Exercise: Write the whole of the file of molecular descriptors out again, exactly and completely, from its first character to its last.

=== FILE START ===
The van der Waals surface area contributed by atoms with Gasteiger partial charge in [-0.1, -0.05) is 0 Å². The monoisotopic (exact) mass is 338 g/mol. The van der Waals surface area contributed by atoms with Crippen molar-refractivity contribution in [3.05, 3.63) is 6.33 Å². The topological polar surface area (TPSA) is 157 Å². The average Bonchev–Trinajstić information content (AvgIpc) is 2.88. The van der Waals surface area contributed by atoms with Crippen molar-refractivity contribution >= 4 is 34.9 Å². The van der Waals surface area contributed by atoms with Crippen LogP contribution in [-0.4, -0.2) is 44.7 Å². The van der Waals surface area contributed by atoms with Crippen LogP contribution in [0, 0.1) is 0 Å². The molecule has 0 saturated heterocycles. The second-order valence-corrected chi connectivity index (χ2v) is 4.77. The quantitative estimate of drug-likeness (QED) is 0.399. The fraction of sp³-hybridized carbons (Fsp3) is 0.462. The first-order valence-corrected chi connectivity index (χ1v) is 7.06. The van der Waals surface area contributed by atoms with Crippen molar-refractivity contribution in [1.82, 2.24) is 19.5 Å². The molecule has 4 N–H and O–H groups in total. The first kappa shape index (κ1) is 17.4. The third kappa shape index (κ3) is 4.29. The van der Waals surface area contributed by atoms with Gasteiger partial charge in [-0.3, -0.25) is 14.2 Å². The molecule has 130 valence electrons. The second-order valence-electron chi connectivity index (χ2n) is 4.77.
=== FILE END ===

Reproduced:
The van der Waals surface area contributed by atoms with Gasteiger partial charge in [-0.1, -0.05) is 0 Å². The monoisotopic (exact) mass is 338 g/mol. The van der Waals surface area contributed by atoms with Crippen molar-refractivity contribution in [3.05, 3.63) is 6.33 Å². The topological polar surface area (TPSA) is 157 Å². The average Bonchev–Trinajstić information content (AvgIpc) is 2.88. The van der Waals surface area contributed by atoms with Crippen molar-refractivity contribution >= 4 is 34.9 Å². The van der Waals surface area contributed by atoms with Crippen LogP contribution in [-0.4, -0.2) is 44.7 Å². The van der Waals surface area contributed by atoms with Crippen LogP contribution in [0, 0.1) is 0 Å². The molecule has 0 saturated heterocycles. The second-order valence-corrected chi connectivity index (χ2v) is 4.77. The quantitative estimate of drug-likeness (QED) is 0.399. The fraction of sp³-hybridized carbons (Fsp3) is 0.462. The first-order valence-corrected chi connectivity index (χ1v) is 7.06. The van der Waals surface area contributed by atoms with Crippen molar-refractivity contribution in [1.82, 2.24) is 19.5 Å². The molecule has 4 N–H and O–H groups in total. The first kappa shape index (κ1) is 17.4. The third kappa shape index (κ3) is 4.29. The van der Waals surface area contributed by atoms with Gasteiger partial charge in [-0.3, -0.25) is 14.2 Å². The molecule has 130 valence electrons. The second-order valence-electron chi connectivity index (χ2n) is 4.77.